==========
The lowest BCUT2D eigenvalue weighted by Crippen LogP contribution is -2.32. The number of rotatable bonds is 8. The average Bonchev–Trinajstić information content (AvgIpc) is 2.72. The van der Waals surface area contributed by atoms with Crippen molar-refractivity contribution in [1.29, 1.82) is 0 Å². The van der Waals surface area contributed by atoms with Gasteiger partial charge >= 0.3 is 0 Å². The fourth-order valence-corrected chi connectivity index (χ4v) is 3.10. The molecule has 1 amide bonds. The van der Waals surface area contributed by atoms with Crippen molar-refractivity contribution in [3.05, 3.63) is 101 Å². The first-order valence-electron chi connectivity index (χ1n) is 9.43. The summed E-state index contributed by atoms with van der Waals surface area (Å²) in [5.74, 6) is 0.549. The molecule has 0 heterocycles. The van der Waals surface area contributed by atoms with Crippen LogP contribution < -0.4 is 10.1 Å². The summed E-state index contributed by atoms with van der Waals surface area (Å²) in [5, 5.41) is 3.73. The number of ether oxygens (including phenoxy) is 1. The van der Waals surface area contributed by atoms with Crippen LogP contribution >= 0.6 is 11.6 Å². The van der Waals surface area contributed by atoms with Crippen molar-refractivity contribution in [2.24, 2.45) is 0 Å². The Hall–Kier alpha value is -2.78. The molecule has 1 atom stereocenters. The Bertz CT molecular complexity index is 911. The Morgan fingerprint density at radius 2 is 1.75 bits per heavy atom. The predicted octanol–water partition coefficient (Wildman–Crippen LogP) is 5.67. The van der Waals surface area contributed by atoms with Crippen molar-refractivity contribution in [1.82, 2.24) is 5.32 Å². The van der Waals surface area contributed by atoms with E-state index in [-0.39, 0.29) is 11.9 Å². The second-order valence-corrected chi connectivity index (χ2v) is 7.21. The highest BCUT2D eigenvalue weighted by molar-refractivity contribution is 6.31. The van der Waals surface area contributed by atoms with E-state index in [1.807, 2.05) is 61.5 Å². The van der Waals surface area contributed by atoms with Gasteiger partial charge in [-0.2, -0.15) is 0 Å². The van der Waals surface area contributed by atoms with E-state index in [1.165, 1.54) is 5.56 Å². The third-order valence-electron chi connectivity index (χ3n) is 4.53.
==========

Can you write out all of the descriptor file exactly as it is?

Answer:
The lowest BCUT2D eigenvalue weighted by Crippen LogP contribution is -2.32. The number of rotatable bonds is 8. The average Bonchev–Trinajstić information content (AvgIpc) is 2.72. The van der Waals surface area contributed by atoms with Crippen molar-refractivity contribution in [1.29, 1.82) is 0 Å². The van der Waals surface area contributed by atoms with Gasteiger partial charge >= 0.3 is 0 Å². The fourth-order valence-corrected chi connectivity index (χ4v) is 3.10. The molecule has 1 amide bonds. The van der Waals surface area contributed by atoms with Crippen molar-refractivity contribution in [3.05, 3.63) is 101 Å². The first-order valence-electron chi connectivity index (χ1n) is 9.43. The summed E-state index contributed by atoms with van der Waals surface area (Å²) in [5.74, 6) is 0.549. The molecule has 0 heterocycles. The van der Waals surface area contributed by atoms with Crippen LogP contribution < -0.4 is 10.1 Å². The summed E-state index contributed by atoms with van der Waals surface area (Å²) in [5, 5.41) is 3.73. The number of ether oxygens (including phenoxy) is 1. The van der Waals surface area contributed by atoms with Crippen LogP contribution >= 0.6 is 11.6 Å². The van der Waals surface area contributed by atoms with Crippen molar-refractivity contribution in [2.24, 2.45) is 0 Å². The Hall–Kier alpha value is -2.78. The molecule has 1 atom stereocenters. The Bertz CT molecular complexity index is 911. The Morgan fingerprint density at radius 2 is 1.75 bits per heavy atom. The predicted octanol–water partition coefficient (Wildman–Crippen LogP) is 5.67. The van der Waals surface area contributed by atoms with Crippen molar-refractivity contribution in [1.82, 2.24) is 5.32 Å². The van der Waals surface area contributed by atoms with E-state index in [-0.39, 0.29) is 11.9 Å². The second-order valence-corrected chi connectivity index (χ2v) is 7.21. The highest BCUT2D eigenvalue weighted by molar-refractivity contribution is 6.31. The van der Waals surface area contributed by atoms with E-state index in [1.807, 2.05) is 61.5 Å². The van der Waals surface area contributed by atoms with Gasteiger partial charge in [-0.2, -0.15) is 0 Å². The van der Waals surface area contributed by atoms with E-state index in [1.165, 1.54) is 5.56 Å². The third-order valence-electron chi connectivity index (χ3n) is 4.53.